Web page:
Discuss Point 4 of the TCPC 8 Points... By calling ourselves progressive, we mean that we are Christians who invite all people to participate in our community and worship life without insisting that they become like us in order to be acceptable (including but not limited to): * believers and agnostics, * conventional Christians and questioning skeptics, * women and men, * those of all sexual orientations and gender identities, * those of all races and cultures, * those of all classes and abilities, * those who hope for a better world and those who have lost hope; * without imposing on them the necessity of becoming like us. I think Point 4 poses a bit of a paradox when related to the 4 questions below. The point clearly states (bold lettering is mine) that we “invite all people to participate in our community and worship life without insisting that they become like us in order to be acceptable…”. There can, and should be a distinction made between community and worship. Although I whole-heartedly welcome all people, regardless of race, sex, color, creed, religion, etc into my community, I do not necessarily believe that all should share the same house of worship. Hopefully that rational will be clear in my answers to the 4 questions. 1. Can you think of a type of person who might make you uncomfortable if one sat next to you during a church service? Yes, I can. I would be uncomfortable if a person of another religious persuasion attended the same church as I do and had no intention of embracing or respecting the worship service of that church. It is the same as my response to whom I would welcome to my table for communion. As an example, I don’t feel it is appropriate for a non-Catholic to attend and participate in the Catholic communion service. It shows an intentional disrespect to their customs and traditions, regardless of my agreement or disagreement with those customs and traditions. I would not attend a Mosque, with rosary in hand, kneel on a mat, and begin the Our Father, either. I have no issue with any chosen path to God or any method of worship, as long as it never infringes on another person's path to God or method of worship. I do not feel that all paths need to be pursued in the same house of worship. 2. What would you be willing to change in your church if it meant making more people feel welcomed or comfortable? Music? Order of worship? Style or time of worship? Number of services? The services that I attend now have their format through popular consent. If I am in need of change, I can attend a different church service. Personally, I enjoy a variety, and I attend different houses of worship for that reason. I think the operative word in the above question is willing. As Christians, a defining characteristic should be our willingness to welcome and offer comfort to everyone in our day to day lives. That should come from the individual, not from the pulpit. Arguments over how we worship God have divided the Christian Church into over 1500 varieties already. I would hate to be a contributor in those politics because of a dislike for organ music or the omission of one word in the Nicene Creed. 3. What would you be unwilling to change? Unwillingness should not be a term that the Christian mind is familiar with. Any change, or decision not to change should be approached with compassion first, and all other motivating factors taken second to compassion. If compassion is the motivating factor in change then I am open to anything. 4. How long do you think people should attend your church before they can hold positions of responsibility? People should be given responsibility when they ask for it and when they have shown a history of reliability that demonstrates they are up to the task. I don’t feel it is fair to set a timeline on personal responsibility. I would hate to saddle someone with more responsibility than they need, and I would hate to see someone stubbornly shoulder too much out of control issues, distrust, or the like. I am considerably more concerned with allotment of responsibility in my community than in my church.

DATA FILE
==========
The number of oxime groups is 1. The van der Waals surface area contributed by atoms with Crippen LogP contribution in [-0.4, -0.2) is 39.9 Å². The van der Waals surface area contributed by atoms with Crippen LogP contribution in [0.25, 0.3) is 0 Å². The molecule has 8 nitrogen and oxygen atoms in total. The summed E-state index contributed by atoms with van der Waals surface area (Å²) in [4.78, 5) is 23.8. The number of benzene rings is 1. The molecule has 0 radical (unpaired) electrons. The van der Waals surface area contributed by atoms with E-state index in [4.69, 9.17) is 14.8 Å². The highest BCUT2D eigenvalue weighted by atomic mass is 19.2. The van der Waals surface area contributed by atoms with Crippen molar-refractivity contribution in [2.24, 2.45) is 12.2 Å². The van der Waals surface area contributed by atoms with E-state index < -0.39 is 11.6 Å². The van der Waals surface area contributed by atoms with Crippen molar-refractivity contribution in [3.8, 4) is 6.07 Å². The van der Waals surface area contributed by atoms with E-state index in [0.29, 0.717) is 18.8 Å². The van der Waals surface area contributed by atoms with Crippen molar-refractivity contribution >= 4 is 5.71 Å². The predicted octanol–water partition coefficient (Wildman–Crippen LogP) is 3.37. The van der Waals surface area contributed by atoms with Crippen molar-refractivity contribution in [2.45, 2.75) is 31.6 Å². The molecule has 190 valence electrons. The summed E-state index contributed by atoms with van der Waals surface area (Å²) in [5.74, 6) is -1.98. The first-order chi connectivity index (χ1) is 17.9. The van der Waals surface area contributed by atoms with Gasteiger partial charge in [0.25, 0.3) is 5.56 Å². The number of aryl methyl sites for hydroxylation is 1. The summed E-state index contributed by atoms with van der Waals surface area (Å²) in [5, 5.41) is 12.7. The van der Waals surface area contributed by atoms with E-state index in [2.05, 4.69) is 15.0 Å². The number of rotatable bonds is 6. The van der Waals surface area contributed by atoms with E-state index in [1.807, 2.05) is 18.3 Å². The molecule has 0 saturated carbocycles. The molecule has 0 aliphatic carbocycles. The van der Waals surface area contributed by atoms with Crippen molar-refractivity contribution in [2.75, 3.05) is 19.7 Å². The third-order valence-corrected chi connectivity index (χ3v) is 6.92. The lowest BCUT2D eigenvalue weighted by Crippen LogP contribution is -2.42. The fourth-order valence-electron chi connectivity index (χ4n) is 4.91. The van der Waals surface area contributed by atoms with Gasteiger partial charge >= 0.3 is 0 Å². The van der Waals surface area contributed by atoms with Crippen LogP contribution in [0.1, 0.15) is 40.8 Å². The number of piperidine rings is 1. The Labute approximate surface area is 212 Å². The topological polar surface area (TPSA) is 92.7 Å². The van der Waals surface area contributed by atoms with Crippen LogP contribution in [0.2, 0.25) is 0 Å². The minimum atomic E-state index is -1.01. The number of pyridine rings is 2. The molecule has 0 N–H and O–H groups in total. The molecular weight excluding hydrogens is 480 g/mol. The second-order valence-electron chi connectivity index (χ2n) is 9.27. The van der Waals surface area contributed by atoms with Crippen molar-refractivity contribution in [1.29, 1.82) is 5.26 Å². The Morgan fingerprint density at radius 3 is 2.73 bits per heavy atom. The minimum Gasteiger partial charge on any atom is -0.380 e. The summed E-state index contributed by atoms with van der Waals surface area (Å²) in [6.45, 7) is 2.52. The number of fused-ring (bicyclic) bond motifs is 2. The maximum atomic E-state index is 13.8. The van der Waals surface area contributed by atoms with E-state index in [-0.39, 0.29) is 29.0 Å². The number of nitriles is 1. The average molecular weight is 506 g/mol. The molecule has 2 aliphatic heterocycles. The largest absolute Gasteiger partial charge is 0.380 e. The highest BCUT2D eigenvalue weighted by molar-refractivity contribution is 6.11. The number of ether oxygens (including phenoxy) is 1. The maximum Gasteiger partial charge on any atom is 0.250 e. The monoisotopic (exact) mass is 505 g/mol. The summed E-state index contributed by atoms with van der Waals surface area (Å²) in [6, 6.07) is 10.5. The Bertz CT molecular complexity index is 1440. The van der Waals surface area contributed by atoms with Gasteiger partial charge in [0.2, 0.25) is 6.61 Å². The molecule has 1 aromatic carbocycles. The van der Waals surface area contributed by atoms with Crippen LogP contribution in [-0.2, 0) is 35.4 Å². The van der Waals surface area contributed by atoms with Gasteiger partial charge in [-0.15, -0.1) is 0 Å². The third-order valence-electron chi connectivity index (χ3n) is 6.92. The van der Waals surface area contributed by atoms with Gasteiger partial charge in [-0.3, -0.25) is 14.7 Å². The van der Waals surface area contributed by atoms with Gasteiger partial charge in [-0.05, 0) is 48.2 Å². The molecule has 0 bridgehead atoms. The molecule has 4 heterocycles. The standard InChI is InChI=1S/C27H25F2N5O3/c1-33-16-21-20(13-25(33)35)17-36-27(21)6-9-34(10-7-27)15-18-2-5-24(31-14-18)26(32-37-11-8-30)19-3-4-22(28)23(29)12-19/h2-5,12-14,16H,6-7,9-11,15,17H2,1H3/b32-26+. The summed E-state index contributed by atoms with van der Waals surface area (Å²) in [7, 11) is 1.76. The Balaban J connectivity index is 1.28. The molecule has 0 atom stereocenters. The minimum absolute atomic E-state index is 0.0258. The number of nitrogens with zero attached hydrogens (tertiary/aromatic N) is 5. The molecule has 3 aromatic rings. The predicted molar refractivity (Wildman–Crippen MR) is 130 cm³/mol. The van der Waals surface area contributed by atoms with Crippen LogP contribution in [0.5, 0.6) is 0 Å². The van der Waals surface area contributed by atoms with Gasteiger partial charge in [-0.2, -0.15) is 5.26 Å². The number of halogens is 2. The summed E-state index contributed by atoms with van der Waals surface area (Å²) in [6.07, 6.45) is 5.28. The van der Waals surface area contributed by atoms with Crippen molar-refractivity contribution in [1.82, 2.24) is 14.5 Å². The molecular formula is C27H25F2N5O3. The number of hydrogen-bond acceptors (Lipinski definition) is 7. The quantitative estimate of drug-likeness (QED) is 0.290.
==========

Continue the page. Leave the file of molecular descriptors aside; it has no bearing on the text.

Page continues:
18. Jake

    If Jesus Never Existed...